Firstly, changing the permalink structure on your website is a major undertaking.  You should be absolutely sure you want to make this change to your site because it can potentially have an impact on your SEO rankings and can also cause a lot of errors and broken links if it isn’t handled correctly…

Thankfully, with a little planning and a simple tool you should be able to carry out this task without experiencing any issues.


So, what are Permalinks?

Permalinks are the part of the web address that comes after your domain name and point to specific posts and pages on your site, when you post with WordPress.  When set correctly they serve several purposes;

  • They allow your readers to get a brief understanding of what your post or page is about without looking at the content – particularly handy for news or blog posts, like this one
  • They are used by search engines to discover the post or page topic solely from the URL
  • They also supply a permanent location for your visitors and search engines to return to in order to read your content
  • They are essentially a unique identifier for each piece of content you create

You can set the permalink structure in WordPress from the Settings > Permalinks menu on the dashboard.  By default WordPress is set to use the database ID number of each post as the permalink.  By WordPress’ own admission, this is quite an ‘ugly’ structure and does a terrible job of telling you anything about the content.

Most web designers will change the default permalink structure of their WordPress blog at its creation but not always, particularly if they are not that familiar with the software.  There are several options to choose from, but the most common two choices are the structure that shows the date followed by the post name or simply the post name on its own.  This choice is usually made with the intended content in mind.  For example, websites that focus on news items tend to have the date as part of the permalink structure – but you can even code your own using tags.

You would think that since it is easy to configure the permalink structure of the site at the point of creation that it would also be a simple process for an established website.  While the act of making the change is as simple as selecting a new permalink type and clicking save, the consequences of that action require a little more thought and planning in terms of mitigating its effects.  However, if you don’t have any visitors yet or haven’t invested any time in SEO’ing your site – then you can generally progress without any further worry…


How can I safely change the Permalink structure?

If you’ve decided that you have to change your permalink structure, you’ll need to do a few things.  The first decision you need to make is the syntax of your new permalink structure.  Do you need to include the date?  How do you want that to display if you do?  Do you plan on using the day or just the month or year as part of your structure?

It is an important decision and you shouldn’t make any changes at all until you have made absolutely sure of your choice.  There is a very useful guide to using permalinks in the WordPress codex that can give you ideas for your new structure.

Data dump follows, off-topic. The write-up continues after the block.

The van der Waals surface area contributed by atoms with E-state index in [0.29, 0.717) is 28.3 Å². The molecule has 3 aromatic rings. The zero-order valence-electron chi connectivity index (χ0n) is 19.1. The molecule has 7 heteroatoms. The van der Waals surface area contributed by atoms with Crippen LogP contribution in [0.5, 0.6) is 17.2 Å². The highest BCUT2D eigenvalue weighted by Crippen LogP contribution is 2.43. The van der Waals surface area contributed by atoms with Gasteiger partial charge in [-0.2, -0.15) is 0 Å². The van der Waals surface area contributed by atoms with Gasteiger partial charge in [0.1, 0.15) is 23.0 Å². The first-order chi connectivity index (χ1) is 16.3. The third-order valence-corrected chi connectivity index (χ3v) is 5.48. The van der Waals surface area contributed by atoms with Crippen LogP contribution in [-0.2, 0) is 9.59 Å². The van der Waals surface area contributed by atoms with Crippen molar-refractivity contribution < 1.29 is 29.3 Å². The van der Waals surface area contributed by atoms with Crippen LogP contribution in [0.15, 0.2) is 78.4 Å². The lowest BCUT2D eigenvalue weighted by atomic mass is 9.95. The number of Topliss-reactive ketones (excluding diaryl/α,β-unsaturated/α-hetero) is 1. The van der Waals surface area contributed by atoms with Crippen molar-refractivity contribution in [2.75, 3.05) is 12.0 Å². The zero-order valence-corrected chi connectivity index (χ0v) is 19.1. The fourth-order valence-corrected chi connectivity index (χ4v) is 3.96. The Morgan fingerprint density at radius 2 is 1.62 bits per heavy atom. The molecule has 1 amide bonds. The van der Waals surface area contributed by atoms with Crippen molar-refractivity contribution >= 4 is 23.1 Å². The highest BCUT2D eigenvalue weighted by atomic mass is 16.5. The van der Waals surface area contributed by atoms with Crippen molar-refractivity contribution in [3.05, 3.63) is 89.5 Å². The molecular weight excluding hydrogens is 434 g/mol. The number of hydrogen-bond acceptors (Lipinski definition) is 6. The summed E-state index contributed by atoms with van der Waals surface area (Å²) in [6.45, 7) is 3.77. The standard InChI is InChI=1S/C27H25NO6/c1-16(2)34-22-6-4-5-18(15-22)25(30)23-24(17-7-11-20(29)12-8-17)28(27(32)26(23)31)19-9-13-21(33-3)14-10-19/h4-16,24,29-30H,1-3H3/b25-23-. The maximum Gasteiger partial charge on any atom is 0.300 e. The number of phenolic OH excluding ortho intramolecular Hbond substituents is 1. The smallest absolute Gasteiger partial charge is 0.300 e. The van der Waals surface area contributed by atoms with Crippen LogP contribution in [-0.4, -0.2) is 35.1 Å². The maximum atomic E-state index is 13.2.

Once you know which syntax you are going to use, it is time to go into the Permalinks menu of your dashboard and make the change.  This will now update all of your internal URLs with the new syntax.  All of the internal links should update correctly if they have been added as part of WordPress.  Any manual links may need to be updated.  However, all links to your site from elsewhere will now be completely broken and all the content already indexed by search engines will be incorrect.  From here, you will need to make alterations to your site to repair the damage.


Option 1: Use 301 redirects to repair it

This is a simple solution to this problem and that is to setup 301 redirects on your website.  A 301 redirect essentially tells any browser that comes to your site using an old permalink structured URL where the relevant content is.  It also lets search engines know that this is a permanent change.  If you are familiar with the structure of 301 redirects using an .htaccess file, you can create one but it will take time depending on how much content you have.


Option 2: Use a plugin

There are plugins which can ‘automate’ either the creation of multiple 301 redirects, or can even search for and populate a file – but be warned these can cause problems elsewhere by overwriting .htaccess files within WordPress or in other directories of your web server.  You can always re-write the file though if this happens, generally without data loss.  You can find out more about this, using the knowledgebase article about the default .htaccess information.


Where can I find more help?

While making this change and limiting the problems has never been easier, you may still take an SEO hit to your site.  That may be fine in the short term if you are changing to a more SEO friendly permalink structure, but it isn’t something you want to have to continually deal with.  Pick your new permalink structure and stick with it.

If you need more help or information, please contact us